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Interactive Supercomputing with Jupyter and DASK

Anderson Banihirwe from NCAR gave this talk at SciPy 2019. “This talk demonstrates how to use Dask and Jupyter on large high-performance computing (HPC) systems to scale and accelerate large interactive data analysis tasks — effectively turning HPC systems into interactive big-data platforms. We will introduce dask-jobqueue which allows users to seamlessly deploy and scale dask on HPC clusters that use a variety of job queuing systems such as PBS, Slurm, SGE, and LSF. We will also introduce dask-mpi, a Python package that makes deploying Dask easy from within a distributed MPI environment.”

SDSC Awarded NSF Grant for Triton Stratus

The National Science Foundation has awarded SDSC a two-year grant worth almost $400,000 to deploy a new system called Triton Stratus. “Triton Stratus will provide researchers with improved facilities for utilizing emerging computing paradigms and tools, namely interactive and portal-based computing, and scaling them to commercial cloud computing resources. Researchers, especially data scientists, are increasingly using toolssuch as Jupyter notebooks and RStudio to implement computational and data analysis functions and workflows.”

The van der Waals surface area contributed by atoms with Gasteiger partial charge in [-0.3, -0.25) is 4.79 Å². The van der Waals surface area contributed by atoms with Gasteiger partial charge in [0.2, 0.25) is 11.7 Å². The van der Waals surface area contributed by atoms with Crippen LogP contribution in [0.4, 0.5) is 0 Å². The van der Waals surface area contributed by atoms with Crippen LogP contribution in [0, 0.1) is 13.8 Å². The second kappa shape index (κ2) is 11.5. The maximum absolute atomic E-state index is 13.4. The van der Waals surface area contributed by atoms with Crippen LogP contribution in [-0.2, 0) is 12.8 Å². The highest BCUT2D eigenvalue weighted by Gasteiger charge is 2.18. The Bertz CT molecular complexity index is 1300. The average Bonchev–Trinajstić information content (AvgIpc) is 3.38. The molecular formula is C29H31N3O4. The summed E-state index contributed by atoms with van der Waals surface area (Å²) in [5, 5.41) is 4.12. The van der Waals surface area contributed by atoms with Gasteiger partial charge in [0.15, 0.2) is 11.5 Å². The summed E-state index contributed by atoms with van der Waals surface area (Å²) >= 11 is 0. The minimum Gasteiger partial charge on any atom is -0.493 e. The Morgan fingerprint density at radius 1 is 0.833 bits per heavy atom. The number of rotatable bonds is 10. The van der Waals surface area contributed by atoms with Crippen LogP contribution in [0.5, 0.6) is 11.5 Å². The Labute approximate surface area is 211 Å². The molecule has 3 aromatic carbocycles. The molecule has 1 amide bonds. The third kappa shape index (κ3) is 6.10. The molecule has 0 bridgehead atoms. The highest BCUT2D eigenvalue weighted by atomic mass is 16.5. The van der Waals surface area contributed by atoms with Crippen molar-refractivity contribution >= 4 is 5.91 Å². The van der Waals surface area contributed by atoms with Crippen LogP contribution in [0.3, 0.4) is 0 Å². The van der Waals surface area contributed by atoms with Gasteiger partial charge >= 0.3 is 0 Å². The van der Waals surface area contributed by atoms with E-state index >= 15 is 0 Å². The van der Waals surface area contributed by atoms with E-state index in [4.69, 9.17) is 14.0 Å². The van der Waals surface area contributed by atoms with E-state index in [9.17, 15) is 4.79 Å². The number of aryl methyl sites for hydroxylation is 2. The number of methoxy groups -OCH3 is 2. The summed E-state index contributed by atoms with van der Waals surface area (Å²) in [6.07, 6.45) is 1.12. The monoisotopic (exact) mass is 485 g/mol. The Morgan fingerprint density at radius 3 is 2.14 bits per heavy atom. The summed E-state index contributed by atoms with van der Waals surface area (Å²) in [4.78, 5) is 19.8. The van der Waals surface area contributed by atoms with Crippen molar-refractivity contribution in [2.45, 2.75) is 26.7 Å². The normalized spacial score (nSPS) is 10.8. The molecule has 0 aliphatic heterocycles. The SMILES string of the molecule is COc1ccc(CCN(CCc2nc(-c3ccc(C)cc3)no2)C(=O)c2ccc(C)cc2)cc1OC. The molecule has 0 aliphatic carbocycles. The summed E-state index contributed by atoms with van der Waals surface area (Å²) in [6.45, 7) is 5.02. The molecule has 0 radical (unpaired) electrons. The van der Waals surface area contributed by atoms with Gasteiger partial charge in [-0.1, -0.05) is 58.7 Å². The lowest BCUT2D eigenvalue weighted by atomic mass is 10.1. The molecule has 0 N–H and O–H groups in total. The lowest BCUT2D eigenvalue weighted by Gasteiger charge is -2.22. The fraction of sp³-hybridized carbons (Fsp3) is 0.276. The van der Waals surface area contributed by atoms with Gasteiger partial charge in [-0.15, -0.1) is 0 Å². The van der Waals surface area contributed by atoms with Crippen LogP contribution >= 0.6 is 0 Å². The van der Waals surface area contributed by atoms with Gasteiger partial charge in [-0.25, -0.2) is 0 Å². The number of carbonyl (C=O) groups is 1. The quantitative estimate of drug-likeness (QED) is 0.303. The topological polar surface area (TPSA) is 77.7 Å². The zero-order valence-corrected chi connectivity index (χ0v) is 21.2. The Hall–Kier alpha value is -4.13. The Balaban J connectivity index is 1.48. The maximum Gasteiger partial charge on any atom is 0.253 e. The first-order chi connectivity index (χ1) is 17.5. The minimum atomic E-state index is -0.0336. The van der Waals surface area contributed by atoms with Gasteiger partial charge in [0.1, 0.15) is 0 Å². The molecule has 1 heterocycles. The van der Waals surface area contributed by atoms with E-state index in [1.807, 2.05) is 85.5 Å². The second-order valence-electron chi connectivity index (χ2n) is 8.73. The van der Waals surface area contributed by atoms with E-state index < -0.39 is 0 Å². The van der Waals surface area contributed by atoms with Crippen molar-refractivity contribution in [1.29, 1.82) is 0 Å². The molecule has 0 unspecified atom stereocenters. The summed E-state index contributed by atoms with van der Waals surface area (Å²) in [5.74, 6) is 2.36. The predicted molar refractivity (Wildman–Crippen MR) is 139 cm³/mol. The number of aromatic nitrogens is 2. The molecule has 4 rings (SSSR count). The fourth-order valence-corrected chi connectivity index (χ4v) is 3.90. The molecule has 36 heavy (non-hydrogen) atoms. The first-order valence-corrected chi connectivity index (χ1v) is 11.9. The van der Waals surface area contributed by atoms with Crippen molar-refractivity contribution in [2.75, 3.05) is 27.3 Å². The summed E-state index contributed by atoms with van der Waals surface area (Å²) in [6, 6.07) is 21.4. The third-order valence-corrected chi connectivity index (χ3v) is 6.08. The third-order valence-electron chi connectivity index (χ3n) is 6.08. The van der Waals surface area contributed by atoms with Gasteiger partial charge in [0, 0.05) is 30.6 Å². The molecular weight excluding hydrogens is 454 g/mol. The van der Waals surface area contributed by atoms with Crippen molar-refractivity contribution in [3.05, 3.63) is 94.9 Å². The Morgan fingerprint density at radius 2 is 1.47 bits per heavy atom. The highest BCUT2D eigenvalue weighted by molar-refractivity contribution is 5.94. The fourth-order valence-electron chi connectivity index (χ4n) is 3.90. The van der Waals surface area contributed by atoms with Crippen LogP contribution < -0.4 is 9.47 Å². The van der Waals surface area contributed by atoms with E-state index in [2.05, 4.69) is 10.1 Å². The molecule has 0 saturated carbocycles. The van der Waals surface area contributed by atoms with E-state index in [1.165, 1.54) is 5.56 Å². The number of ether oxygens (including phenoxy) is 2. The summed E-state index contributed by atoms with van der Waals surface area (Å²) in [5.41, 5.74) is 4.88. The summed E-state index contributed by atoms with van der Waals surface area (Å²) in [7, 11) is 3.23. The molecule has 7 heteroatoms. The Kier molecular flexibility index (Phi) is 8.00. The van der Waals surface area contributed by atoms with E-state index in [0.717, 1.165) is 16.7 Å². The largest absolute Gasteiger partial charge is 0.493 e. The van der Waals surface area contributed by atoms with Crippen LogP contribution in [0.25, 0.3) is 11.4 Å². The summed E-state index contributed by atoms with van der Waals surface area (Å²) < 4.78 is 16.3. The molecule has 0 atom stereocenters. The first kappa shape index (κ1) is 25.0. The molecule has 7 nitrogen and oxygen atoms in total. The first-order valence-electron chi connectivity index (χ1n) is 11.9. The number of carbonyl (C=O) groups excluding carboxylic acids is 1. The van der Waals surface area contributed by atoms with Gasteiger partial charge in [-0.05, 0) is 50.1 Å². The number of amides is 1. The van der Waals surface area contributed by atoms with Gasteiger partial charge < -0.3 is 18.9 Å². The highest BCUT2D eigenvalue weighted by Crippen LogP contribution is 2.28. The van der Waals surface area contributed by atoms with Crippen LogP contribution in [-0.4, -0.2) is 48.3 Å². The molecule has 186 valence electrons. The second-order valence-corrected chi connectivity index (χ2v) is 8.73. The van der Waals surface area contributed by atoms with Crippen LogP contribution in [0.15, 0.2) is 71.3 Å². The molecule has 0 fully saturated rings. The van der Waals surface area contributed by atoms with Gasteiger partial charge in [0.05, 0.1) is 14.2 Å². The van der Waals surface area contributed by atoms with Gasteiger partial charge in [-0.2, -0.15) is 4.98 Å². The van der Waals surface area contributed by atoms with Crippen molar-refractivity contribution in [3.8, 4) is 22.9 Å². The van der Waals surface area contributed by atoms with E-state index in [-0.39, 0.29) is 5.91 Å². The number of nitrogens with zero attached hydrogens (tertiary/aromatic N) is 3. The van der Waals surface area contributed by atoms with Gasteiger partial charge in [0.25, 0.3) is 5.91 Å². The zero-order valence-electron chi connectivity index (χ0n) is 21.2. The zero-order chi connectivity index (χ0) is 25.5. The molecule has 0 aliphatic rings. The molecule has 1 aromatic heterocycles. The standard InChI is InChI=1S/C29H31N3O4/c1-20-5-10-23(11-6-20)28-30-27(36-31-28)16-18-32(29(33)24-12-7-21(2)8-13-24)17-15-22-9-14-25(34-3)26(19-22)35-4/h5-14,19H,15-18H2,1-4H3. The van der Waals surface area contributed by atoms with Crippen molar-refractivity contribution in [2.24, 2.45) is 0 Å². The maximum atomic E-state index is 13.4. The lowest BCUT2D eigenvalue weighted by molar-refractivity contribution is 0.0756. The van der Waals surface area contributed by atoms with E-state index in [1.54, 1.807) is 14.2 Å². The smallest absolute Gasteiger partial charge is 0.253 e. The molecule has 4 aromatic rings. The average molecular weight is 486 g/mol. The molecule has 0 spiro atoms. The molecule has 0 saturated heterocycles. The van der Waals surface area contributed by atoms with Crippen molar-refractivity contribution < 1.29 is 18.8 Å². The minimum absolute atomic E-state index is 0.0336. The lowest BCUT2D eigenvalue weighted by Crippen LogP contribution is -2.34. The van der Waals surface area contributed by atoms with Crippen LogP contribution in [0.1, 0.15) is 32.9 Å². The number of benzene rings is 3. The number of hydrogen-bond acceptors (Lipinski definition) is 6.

RCE-Podcast Looks at Project Jupyter for Interactive Data Science

In this RCE Podcast, Brock Palen and Jeff Squyres discuss Jupyter with Dr. Brian Granger from Cal Poly State University. “Jupyter is a non-profit, open-source project, born out of the IPython Project in 2014 as it evolved to support interactive data science and scientific computing across all programming languages.”

FlyElephant 2.0 Improves HPC Collaboration Features

Today the FlyElephant team announced the release of the FlyElephant 2.0 platform for High Performance Computing. Versioin 2.0 enhancements include: internal expert community, collaboration on projects, public tasks, Docker and Jupyter support, a new file storage system and work with HPC clusters.

Video: A Computational Future for Science Education

“This talk will describe one new effort to embed best practices for reproducible scientific computing into traditional university curriculum. In particular, a set of open source, liberally licensed, IPython (now Jupyter) notebooks are being developed and tested to accompany a book “Effective Computation in Physics.” These interactive lecture materials lay out in-class exercises for a project-driven upper-level undergraduate course and are accordingly intended to be forked, modified and reused by professors across universities and disciplines.”